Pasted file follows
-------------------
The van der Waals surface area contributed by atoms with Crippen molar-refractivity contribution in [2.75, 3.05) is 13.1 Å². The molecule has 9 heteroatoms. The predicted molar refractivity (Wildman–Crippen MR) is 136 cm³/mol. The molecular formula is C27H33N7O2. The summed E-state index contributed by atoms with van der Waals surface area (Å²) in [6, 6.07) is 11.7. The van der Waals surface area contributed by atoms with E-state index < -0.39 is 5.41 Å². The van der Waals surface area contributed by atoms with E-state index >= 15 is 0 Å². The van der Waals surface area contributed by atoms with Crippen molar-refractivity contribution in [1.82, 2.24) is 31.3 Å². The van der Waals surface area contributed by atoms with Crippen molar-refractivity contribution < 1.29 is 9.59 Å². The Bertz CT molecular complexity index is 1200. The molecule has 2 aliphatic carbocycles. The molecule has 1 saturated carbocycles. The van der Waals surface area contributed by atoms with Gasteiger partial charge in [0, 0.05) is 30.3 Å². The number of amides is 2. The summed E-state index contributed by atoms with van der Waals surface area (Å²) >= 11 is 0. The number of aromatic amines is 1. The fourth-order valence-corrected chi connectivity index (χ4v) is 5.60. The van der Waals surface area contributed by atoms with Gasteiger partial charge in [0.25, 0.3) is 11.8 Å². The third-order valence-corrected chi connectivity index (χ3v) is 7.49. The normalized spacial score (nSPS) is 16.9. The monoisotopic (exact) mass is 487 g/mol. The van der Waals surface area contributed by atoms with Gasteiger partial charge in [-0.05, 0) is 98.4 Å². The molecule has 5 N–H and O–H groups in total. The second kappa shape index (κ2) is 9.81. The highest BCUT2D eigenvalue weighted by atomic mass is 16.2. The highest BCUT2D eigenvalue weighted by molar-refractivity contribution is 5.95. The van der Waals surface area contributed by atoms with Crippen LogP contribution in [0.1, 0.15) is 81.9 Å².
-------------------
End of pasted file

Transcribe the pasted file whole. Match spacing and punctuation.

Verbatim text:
The van der Waals surface area contributed by atoms with Crippen molar-refractivity contribution in [2.75, 3.05) is 13.1 Å². The molecule has 9 heteroatoms. The predicted molar refractivity (Wildman–Crippen MR) is 136 cm³/mol. The molecular formula is C27H33N7O2. The summed E-state index contributed by atoms with van der Waals surface area (Å²) in [6, 6.07) is 11.7. The van der Waals surface area contributed by atoms with E-state index < -0.39 is 5.41 Å². The van der Waals surface area contributed by atoms with E-state index >= 15 is 0 Å². The van der Waals surface area contributed by atoms with Crippen molar-refractivity contribution in [1.82, 2.24) is 31.3 Å². The van der Waals surface area contributed by atoms with Crippen molar-refractivity contribution < 1.29 is 9.59 Å². The Bertz CT molecular complexity index is 1200. The molecule has 2 aliphatic carbocycles. The molecule has 1 saturated carbocycles. The van der Waals surface area contributed by atoms with Gasteiger partial charge in [0, 0.05) is 30.3 Å². The number of amides is 2. The summed E-state index contributed by atoms with van der Waals surface area (Å²) >= 11 is 0. The number of aromatic amines is 1. The fourth-order valence-corrected chi connectivity index (χ4v) is 5.60. The van der Waals surface area contributed by atoms with Gasteiger partial charge in [0.25, 0.3) is 11.8 Å². The third-order valence-corrected chi connectivity index (χ3v) is 7.49. The normalized spacial score (nSPS) is 16.9. The monoisotopic (exact) mass is 487 g/mol. The van der Waals surface area contributed by atoms with Gasteiger partial charge in [-0.05, 0) is 98.4 Å². The molecule has 5 N–H and O–H groups in total. The second kappa shape index (κ2) is 9.81. The highest BCUT2D eigenvalue weighted by atomic mass is 16.2. The highest BCUT2D eigenvalue weighted by molar-refractivity contribution is 5.95. The van der Waals surface area contributed by atoms with Crippen LogP contribution in [0.1, 0.15) is 81.9 Å².